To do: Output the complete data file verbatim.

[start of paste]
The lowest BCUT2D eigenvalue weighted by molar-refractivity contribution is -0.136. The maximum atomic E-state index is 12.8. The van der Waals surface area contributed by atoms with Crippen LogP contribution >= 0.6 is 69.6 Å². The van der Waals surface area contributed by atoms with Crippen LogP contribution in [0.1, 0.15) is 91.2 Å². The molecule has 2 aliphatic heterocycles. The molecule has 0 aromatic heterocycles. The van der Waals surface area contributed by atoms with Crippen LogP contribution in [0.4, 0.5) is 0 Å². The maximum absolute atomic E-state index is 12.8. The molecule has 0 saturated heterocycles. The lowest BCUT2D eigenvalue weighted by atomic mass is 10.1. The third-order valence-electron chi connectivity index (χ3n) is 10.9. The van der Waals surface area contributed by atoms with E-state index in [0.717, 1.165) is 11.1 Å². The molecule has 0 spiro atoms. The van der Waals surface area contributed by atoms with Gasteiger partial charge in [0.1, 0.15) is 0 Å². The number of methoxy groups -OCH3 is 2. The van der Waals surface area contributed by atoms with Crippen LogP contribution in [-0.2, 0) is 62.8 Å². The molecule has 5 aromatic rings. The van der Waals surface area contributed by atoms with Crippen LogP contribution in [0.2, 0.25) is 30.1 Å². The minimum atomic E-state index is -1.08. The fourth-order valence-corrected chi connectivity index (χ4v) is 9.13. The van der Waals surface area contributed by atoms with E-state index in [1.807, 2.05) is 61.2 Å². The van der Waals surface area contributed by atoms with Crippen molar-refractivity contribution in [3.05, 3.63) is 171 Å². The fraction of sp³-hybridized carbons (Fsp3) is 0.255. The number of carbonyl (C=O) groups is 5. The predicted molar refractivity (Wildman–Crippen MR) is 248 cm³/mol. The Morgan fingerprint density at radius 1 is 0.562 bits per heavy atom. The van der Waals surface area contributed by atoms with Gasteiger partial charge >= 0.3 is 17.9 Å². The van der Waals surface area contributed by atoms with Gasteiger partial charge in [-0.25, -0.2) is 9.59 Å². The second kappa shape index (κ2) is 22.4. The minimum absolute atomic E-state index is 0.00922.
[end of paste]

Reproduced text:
The lowest BCUT2D eigenvalue weighted by molar-refractivity contribution is -0.136. The maximum atomic E-state index is 12.8. The van der Waals surface area contributed by atoms with Crippen LogP contribution >= 0.6 is 69.6 Å². The van der Waals surface area contributed by atoms with Crippen LogP contribution in [0.1, 0.15) is 91.2 Å². The molecule has 2 aliphatic heterocycles. The molecule has 0 aromatic heterocycles. The van der Waals surface area contributed by atoms with Crippen LogP contribution in [0.4, 0.5) is 0 Å². The maximum absolute atomic E-state index is 12.8. The molecule has 0 saturated heterocycles. The lowest BCUT2D eigenvalue weighted by atomic mass is 10.1. The third-order valence-electron chi connectivity index (χ3n) is 10.9. The van der Waals surface area contributed by atoms with E-state index in [0.717, 1.165) is 11.1 Å². The molecule has 0 spiro atoms. The van der Waals surface area contributed by atoms with Gasteiger partial charge in [0.1, 0.15) is 0 Å². The number of methoxy groups -OCH3 is 2. The van der Waals surface area contributed by atoms with Crippen LogP contribution in [-0.2, 0) is 62.8 Å². The molecule has 5 aromatic rings. The van der Waals surface area contributed by atoms with Crippen LogP contribution in [0.2, 0.25) is 30.1 Å². The minimum atomic E-state index is -1.08. The fourth-order valence-corrected chi connectivity index (χ4v) is 9.13. The van der Waals surface area contributed by atoms with E-state index in [1.807, 2.05) is 61.2 Å². The van der Waals surface area contributed by atoms with Crippen molar-refractivity contribution in [3.05, 3.63) is 171 Å². The fraction of sp³-hybridized carbons (Fsp3) is 0.255. The number of carbonyl (C=O) groups is 5. The predicted molar refractivity (Wildman–Crippen MR) is 248 cm³/mol. The Morgan fingerprint density at radius 1 is 0.562 bits per heavy atom. The van der Waals surface area contributed by atoms with Gasteiger partial charge >= 0.3 is 17.9 Å². The van der Waals surface area contributed by atoms with Gasteiger partial charge in [-0.25, -0.2) is 9.59 Å². The second kappa shape index (κ2) is 22.4. The minimum absolute atomic E-state index is 0.00922.